Considering Solaris

Solaris, dir. Andrei Tarkovsky (1972), Solaris dir. Steven Soderbergh (2002)

In 1968 Stanley Kubrick directed the epic sci-fi film, 2001: A Space Odyssey, based on a short story by the very forward-thinking Arthur C. Clarke.  It’s filmmaking on a grand scale, using the backdrop of space to wax poetic about what it means to be human when the most human of characters is a computer, whether there is intelligent life elsewhere in the universe, as well as the origin of the universe as a whole.

 

Some find the movie a great mind-trip, spurred on by the psychedelic final sequence in which the main character, Dave Bowman, after disabling Hal – one of the most-chilling scenes in cinema history – travels through some portal in Jupiter-space to wind up in what amounts to a giant alien zoo, where he is the spectacle.  Given the lights and colors and sounds, it’s no wonder if was something of a counterculture phenom.  However, others find the movie incomprehensible and overlong, thinking the movie takes a millennium to watch, even though it’s only 140 minutes long.

Though Stanislaw Lem’s novel Solaris predated the filming of 2001, when Andrei Tarkovsky adapted it into a movie, and after it came out, the film looked to be something of the Russian answer to 2001.  After all, both films started with lengthy sequences on earth, switched shortly to space and had plots that were somewhat difficult to resolve.  And though Solaris was well-regarded enough to warrant the Criterion treatment – something which Michael Bay has warranted, for good or bad – this is where the similarities end.

 

Solaris is a leisurely paced movie, but this, in itself, does not turn me off.  No, I’ve long enjoyed movies that move at their own pace and prefer to weave a tapestry of hypnotism rather than push an actual plot.  This is probably why I am an avid Werner Herzog devotee and I find Terrence Malick’s films glorious.  However, part of enjoying their films is the fact that, in general, they seem to understand that a movie of their type cannot go on forever.  As such, they keep their run times short.  The relatively plot-less Badlands and Aguirre, the Wrath of God run barely 90 minutes; by comparison Solaris runs a bloated 165 minutes and actually feels like twice as long.  The problem isn’t running time, necessarily – Malick has since gone off the deep end on run times but this has not negatively affected his films – it’s what’s done in the run time that’s the problem.

To begin, Solaris, as told by Tarkovsky, is a self-indulgent mess.  It’s long, I’ve said that.  But long doesn’t even begin to describe it.  I’m patient as the day is long and willing to cut a movie some slack but Solaris required four sittings before I finally got through it and it might have required a fifth if I hadn’t been determined to jam my way all the way to the end on the fourth session, just to be done with it.  Beyond the issue of length is the problem of a complete lack of focus.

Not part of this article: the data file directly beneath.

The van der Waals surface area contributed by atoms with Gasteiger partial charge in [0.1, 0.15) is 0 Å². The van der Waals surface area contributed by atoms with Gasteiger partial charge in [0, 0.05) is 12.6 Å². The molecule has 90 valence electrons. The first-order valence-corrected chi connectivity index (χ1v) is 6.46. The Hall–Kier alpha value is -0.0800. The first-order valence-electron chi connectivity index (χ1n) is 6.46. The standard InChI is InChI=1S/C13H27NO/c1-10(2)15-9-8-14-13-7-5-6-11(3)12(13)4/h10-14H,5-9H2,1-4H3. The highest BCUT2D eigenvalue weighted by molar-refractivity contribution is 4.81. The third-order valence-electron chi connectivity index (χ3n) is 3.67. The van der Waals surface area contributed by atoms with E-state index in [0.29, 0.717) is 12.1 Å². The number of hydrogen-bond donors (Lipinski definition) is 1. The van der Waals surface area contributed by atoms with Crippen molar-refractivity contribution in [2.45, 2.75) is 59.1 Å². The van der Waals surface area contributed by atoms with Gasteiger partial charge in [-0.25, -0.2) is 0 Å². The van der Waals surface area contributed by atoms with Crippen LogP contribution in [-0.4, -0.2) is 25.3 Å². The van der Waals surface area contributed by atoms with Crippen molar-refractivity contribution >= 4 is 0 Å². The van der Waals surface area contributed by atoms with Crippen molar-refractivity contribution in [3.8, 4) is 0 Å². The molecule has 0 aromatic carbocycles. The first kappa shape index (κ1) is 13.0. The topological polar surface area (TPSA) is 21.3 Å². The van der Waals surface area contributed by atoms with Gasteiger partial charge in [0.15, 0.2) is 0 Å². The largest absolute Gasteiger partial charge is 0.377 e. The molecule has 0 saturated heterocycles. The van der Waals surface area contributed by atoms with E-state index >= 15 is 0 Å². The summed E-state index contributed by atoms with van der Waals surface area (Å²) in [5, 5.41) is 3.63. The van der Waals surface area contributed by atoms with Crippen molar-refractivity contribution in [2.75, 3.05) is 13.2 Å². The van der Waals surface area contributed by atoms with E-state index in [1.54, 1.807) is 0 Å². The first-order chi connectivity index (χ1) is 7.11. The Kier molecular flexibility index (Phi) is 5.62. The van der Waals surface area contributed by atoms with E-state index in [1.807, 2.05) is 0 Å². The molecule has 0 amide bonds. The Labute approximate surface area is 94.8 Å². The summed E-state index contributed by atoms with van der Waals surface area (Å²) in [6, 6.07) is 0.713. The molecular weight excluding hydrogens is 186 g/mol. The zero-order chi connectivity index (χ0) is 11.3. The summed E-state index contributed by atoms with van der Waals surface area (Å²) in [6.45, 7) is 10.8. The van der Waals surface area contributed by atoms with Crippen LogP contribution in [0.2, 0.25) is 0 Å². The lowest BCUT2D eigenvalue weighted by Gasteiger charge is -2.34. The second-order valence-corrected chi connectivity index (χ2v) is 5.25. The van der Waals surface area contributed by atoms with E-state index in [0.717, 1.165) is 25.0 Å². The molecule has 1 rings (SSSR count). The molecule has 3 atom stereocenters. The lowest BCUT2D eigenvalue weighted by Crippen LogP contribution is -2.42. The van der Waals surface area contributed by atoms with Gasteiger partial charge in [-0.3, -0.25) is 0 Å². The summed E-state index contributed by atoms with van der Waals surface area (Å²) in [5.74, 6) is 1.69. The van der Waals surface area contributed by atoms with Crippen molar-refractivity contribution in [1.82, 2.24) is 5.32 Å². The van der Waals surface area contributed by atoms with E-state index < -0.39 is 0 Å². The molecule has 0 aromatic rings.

The film opens, like many Herzog films, with a lengthy shot of weeds swaying in a stream and then follows a man taking a walk around a stream or a pond whilst a wild horse runs by.  Later, after sitting through a lengthy home-movie of a press conference/legislative inquiry thrown in only for expository purposes, we see the man from the home movie driving the streets of an unnamed city – it was actually Tokyo – without ever getting an explanation of where he’s going or what he plans to do once he gets there.  All of this occurs before the main character finally arrives at Solaris nearly an hour into the film, and the plot – about the power of the planet – even gets going.

Thirty years later, Steven Soderbergh had a go at a remake.  Advertised as an action adventure sci-fi movie, maybe even a romance, Soderbergh’s Solaris was as reviled as the original was adored, probably because the people who queued up for it thought they’d been the victims of a bait and switch.  They came expecting a straight-forward sci-fi film and what they got was a meditative film with big ideas and unanswerable questions.

However, as maligned as the remake is, it is actually the superior of the two films for the simple fact that the remake does everything the original set out to do in almost half the time – coming in at an austere 99 minutes – and did it better.  In the original there is no Jeremey Davies, nor is there the sense of paranoia and difficult questions that his subplot adds to the mix.  The remake also has George Clooney, who is far superior to his counterpart in the earlier film.

 

If there is any part of the original that surpasses the remake it is only the ending.  Soderbergh preferred to let the film end on a dreamy and ambiguous note while Tarkovsky, finally, after nearly three hours, is explicit and to the point about just exactly what the outcome is.  But by then, it feels like a little bit of too-little, too-late.

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